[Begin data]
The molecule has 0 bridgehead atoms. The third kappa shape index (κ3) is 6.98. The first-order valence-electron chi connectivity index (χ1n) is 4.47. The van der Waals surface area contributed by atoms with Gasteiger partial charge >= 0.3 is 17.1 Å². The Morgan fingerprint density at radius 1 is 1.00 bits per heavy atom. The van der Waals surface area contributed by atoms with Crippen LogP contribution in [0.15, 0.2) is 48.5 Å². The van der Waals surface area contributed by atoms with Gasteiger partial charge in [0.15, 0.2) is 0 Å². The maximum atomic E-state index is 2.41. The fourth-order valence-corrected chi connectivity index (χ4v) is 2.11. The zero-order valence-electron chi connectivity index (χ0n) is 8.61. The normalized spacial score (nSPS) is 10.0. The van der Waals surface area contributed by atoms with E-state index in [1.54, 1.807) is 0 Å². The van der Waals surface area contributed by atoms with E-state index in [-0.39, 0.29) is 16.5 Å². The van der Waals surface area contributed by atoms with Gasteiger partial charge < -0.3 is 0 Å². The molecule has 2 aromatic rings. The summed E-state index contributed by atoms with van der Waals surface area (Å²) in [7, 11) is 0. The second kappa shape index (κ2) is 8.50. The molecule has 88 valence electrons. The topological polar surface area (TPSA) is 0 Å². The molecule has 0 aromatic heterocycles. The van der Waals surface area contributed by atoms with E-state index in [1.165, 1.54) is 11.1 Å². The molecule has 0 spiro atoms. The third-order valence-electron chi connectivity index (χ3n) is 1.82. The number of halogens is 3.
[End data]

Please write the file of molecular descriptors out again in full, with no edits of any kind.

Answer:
The molecule has 0 bridgehead atoms. The third kappa shape index (κ3) is 6.98. The first-order valence-electron chi connectivity index (χ1n) is 4.47. The van der Waals surface area contributed by atoms with Gasteiger partial charge >= 0.3 is 17.1 Å². The Morgan fingerprint density at radius 1 is 1.00 bits per heavy atom. The van der Waals surface area contributed by atoms with Crippen LogP contribution in [0.15, 0.2) is 48.5 Å². The van der Waals surface area contributed by atoms with Gasteiger partial charge in [0.15, 0.2) is 0 Å². The maximum atomic E-state index is 2.41. The fourth-order valence-corrected chi connectivity index (χ4v) is 2.11. The zero-order valence-electron chi connectivity index (χ0n) is 8.61. The normalized spacial score (nSPS) is 10.0. The van der Waals surface area contributed by atoms with E-state index in [1.54, 1.807) is 0 Å². The van der Waals surface area contributed by atoms with E-state index in [-0.39, 0.29) is 16.5 Å². The van der Waals surface area contributed by atoms with Gasteiger partial charge < -0.3 is 0 Å². The molecule has 2 aromatic rings. The summed E-state index contributed by atoms with van der Waals surface area (Å²) in [7, 11) is 0. The second kappa shape index (κ2) is 8.50. The molecule has 88 valence electrons. The topological polar surface area (TPSA) is 0 Å². The molecule has 0 aromatic heterocycles. The van der Waals surface area contributed by atoms with E-state index in [1.165, 1.54) is 11.1 Å². The molecule has 0 spiro atoms. The third-order valence-electron chi connectivity index (χ3n) is 1.82. The number of halogens is 3.